China urged foreign governments Thursday not to support the Dalai Lama ahead of the exiled Tibetan spiritual leader's visit to Australia next month.
Speaking at a regular press briefing, Chinese Foreign Ministry spokeswoman Jiang Yu said the Dalai Lama is not just a religious figure, but also has the political aim of splitting China.
"The words and deeds of the Dalai Lama over the past decade have shown that he is not purely a religious figure. He is a political exile engaged in activities aimed at splitting China. He represents a force representing Tibetan independence, which the Chinese government and people resolutely oppose," she said.
Jiang added that she hopes "relevant countries will stay on high alert...and will not give support to the Dalai Lama's clique."
The comments come after Australian Prime Minister John Howard suggested Wednesday that he might meet with the Dalai Lama, who will be in Australia from June 6 to 16 for several speaking events.
"My position is I'm looking at my diary," Howard told reporters. Still, he said, "You can't have a situation where you're always meant to meet anybody who comes to the country."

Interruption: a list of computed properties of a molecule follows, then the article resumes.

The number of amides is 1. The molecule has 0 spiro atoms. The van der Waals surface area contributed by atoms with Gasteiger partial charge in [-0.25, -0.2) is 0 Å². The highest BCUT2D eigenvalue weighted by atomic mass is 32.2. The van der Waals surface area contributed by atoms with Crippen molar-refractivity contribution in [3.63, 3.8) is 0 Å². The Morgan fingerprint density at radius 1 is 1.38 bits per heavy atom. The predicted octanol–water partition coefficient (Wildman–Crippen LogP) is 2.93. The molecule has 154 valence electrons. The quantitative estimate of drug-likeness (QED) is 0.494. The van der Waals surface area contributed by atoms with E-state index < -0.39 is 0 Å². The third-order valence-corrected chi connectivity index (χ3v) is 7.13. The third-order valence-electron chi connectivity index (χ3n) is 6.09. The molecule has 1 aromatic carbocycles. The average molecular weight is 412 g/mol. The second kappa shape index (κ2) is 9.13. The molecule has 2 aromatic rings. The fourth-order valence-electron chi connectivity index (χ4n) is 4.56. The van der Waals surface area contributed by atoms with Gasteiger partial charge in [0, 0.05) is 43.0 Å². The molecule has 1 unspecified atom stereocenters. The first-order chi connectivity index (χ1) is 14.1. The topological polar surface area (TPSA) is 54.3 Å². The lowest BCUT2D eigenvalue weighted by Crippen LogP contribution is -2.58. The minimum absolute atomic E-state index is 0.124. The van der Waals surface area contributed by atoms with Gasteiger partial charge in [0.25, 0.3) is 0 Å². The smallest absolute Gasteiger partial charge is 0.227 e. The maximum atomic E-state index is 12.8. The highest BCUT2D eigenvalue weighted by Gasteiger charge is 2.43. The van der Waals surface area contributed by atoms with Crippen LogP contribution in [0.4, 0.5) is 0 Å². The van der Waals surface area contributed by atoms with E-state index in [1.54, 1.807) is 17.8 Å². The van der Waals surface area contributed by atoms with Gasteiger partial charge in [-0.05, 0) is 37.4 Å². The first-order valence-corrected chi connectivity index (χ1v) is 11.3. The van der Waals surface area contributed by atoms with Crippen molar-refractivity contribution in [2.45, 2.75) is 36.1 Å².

Howard said he met with the Dalai Lama in the latter's role as a religious leader when he visited Australia in September 1996, the same year Howard became prime minister. At that time, he recalled, "It was obvious the Chinese did not want me to meet him and I did."
During the Dalai Lama's last visit in 2002, Howard and Foreign Minister Alexander Downer declined to meet him, which led to Downer being chastised as "weak" by the opposition Labor Party's then foreign affairs spokesman Kevin Rudd, who is now its leader.
The Dalai Lama's upcoming visit has become a political football in Australia, with Rudd being labeled a hypocrite for having refused to meet the Buddhist leader despite his past criticism of the same, only to flip-flop after Howard's comments about a possible meeting.
The Dalai Lama has been in exile since an abortive uprising against Chinese rule in Tibet in 1959. He won the 1989 Nobel Peace Prize for his consistent resistance to the use of violence in his campaign for greater Tibetan autonomy.